Tailbone pain is usually accompanied by other, more specific symptoms that can sometimes indicate how pain is occurring. Coccydynia may be further characterized by one or a combination of the following symptoms:

  • Localized pain and tenderness. Pain is generally confined to the tailbone, and does not radiate through the pelvis or to the lower extremities. Pain is usually described as an aching soreness and can range from mild to severe. Tightness or general discomfort around the tailbone may be constant, or pain may come and go with movement or pressure.
  • Increased pain with sitting. Coccydynia is generally more intense when weight is placed on the tailbone, as in when a person leans backward in a sitting position. Likewise, sitting on hard surfaces without a cushion (such as a wooden bench or a metal folding chair) or leaning back against a wall puts added pressure on the tailbone, causing pain to worsen.
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  • Pain that is worse when moving from sitting to standing. When moving from a seated position to standing or vice versa, the rotation of the pelvic bones (and muscle movements that assist this rotation) may be painful. It may be difficult to stand or sit, requiring one to lean against something to provide better stability.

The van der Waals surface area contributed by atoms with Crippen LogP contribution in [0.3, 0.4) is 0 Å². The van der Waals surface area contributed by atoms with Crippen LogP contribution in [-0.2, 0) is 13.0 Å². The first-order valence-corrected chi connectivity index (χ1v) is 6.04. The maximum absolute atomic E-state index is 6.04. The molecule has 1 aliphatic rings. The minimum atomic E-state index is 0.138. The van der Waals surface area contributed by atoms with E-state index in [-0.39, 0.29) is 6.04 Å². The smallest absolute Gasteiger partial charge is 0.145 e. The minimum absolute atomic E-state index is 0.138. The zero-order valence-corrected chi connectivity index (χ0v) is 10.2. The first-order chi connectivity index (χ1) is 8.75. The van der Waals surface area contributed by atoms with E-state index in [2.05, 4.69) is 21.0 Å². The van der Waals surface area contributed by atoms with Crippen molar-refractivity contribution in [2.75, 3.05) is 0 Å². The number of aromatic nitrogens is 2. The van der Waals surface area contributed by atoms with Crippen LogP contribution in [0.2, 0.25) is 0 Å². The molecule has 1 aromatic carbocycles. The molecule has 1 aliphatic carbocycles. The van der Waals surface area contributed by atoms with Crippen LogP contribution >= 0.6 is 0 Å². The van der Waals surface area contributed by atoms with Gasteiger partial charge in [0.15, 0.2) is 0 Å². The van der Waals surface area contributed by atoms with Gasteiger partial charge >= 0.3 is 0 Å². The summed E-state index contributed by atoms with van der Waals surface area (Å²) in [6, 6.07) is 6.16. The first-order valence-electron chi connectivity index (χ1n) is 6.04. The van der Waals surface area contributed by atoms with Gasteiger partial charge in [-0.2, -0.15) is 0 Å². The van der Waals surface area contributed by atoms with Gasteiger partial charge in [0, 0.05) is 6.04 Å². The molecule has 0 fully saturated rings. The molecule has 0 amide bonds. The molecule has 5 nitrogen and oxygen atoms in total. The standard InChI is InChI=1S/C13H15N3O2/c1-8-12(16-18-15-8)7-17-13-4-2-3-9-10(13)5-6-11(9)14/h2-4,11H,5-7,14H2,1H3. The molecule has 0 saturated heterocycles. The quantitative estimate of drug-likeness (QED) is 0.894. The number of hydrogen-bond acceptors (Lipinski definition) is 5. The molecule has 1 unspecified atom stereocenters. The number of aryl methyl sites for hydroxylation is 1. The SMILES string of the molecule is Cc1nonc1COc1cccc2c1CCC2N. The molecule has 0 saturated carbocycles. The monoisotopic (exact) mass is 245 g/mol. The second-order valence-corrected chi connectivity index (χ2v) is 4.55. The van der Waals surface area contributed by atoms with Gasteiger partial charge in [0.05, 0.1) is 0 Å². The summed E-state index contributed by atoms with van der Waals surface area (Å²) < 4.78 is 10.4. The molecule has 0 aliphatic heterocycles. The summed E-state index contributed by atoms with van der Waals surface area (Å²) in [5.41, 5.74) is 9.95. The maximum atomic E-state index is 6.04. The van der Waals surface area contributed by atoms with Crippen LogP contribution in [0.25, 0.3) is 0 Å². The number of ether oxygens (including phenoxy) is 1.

• Pain that may increase with bowel movement or sexual intercourse. Some patients experience heightened pain during defecation or sexual intercourse, due to the proximity of the coccyx to the anus and genitals.
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Symptoms may differ from patient to patient, depending on one’s unique anatomy and the underlying structures causing pain.

See Lumbar Spine Anatomy and Pain

Coccyx pain has the potential to become chronic, lasting longer than 3 months, if the bones’ structural instability persists and the surrounding muscles and ligaments continue to be strained, and/or if there is local inflammation.

See Chronic Pain As a Disease: Why Does It Still Hurt?

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